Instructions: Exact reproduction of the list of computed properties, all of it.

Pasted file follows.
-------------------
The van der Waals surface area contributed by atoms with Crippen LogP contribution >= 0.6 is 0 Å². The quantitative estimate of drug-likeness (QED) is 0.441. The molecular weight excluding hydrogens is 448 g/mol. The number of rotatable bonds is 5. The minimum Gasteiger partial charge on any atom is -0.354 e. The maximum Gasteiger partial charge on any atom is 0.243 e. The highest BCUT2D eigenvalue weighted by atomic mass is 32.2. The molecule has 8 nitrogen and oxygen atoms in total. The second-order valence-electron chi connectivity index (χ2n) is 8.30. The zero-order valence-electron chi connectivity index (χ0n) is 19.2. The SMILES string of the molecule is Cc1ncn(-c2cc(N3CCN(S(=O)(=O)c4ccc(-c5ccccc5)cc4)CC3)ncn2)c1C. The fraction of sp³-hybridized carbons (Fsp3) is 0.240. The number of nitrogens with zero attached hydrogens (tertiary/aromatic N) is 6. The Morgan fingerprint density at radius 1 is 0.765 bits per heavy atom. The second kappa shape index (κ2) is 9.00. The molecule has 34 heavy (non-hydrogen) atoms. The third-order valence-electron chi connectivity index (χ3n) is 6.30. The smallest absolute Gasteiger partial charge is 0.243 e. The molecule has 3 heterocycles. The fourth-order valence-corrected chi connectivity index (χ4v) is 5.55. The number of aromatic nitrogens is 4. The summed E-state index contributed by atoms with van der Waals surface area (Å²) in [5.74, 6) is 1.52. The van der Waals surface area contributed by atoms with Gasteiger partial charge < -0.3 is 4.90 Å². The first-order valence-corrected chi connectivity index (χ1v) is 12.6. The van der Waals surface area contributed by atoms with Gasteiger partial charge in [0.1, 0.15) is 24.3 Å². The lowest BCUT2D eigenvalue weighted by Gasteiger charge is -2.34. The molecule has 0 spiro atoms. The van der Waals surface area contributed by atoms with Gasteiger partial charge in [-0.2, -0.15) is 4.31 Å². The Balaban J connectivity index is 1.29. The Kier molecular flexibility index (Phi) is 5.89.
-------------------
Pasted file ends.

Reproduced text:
The van der Waals surface area contributed by atoms with Crippen LogP contribution >= 0.6 is 0 Å². The quantitative estimate of drug-likeness (QED) is 0.441. The molecular weight excluding hydrogens is 448 g/mol. The number of rotatable bonds is 5. The minimum Gasteiger partial charge on any atom is -0.354 e. The maximum Gasteiger partial charge on any atom is 0.243 e. The highest BCUT2D eigenvalue weighted by atomic mass is 32.2. The molecule has 8 nitrogen and oxygen atoms in total. The second-order valence-electron chi connectivity index (χ2n) is 8.30. The zero-order valence-electron chi connectivity index (χ0n) is 19.2. The SMILES string of the molecule is Cc1ncn(-c2cc(N3CCN(S(=O)(=O)c4ccc(-c5ccccc5)cc4)CC3)ncn2)c1C. The fraction of sp³-hybridized carbons (Fsp3) is 0.240. The number of nitrogens with zero attached hydrogens (tertiary/aromatic N) is 6. The Morgan fingerprint density at radius 1 is 0.765 bits per heavy atom. The second kappa shape index (κ2) is 9.00. The molecule has 34 heavy (non-hydrogen) atoms. The third-order valence-electron chi connectivity index (χ3n) is 6.30. The smallest absolute Gasteiger partial charge is 0.243 e. The molecule has 3 heterocycles. The fourth-order valence-corrected chi connectivity index (χ4v) is 5.55. The number of aromatic nitrogens is 4. The summed E-state index contributed by atoms with van der Waals surface area (Å²) in [5.74, 6) is 1.52. The van der Waals surface area contributed by atoms with Gasteiger partial charge < -0.3 is 4.90 Å². The first-order valence-corrected chi connectivity index (χ1v) is 12.6. The van der Waals surface area contributed by atoms with Gasteiger partial charge in [0.1, 0.15) is 24.3 Å². The lowest BCUT2D eigenvalue weighted by Gasteiger charge is -2.34. The molecule has 0 spiro atoms. The van der Waals surface area contributed by atoms with Gasteiger partial charge in [-0.2, -0.15) is 4.31 Å². The Balaban J connectivity index is 1.29. The Kier molecular flexibility index (Phi) is 5.89.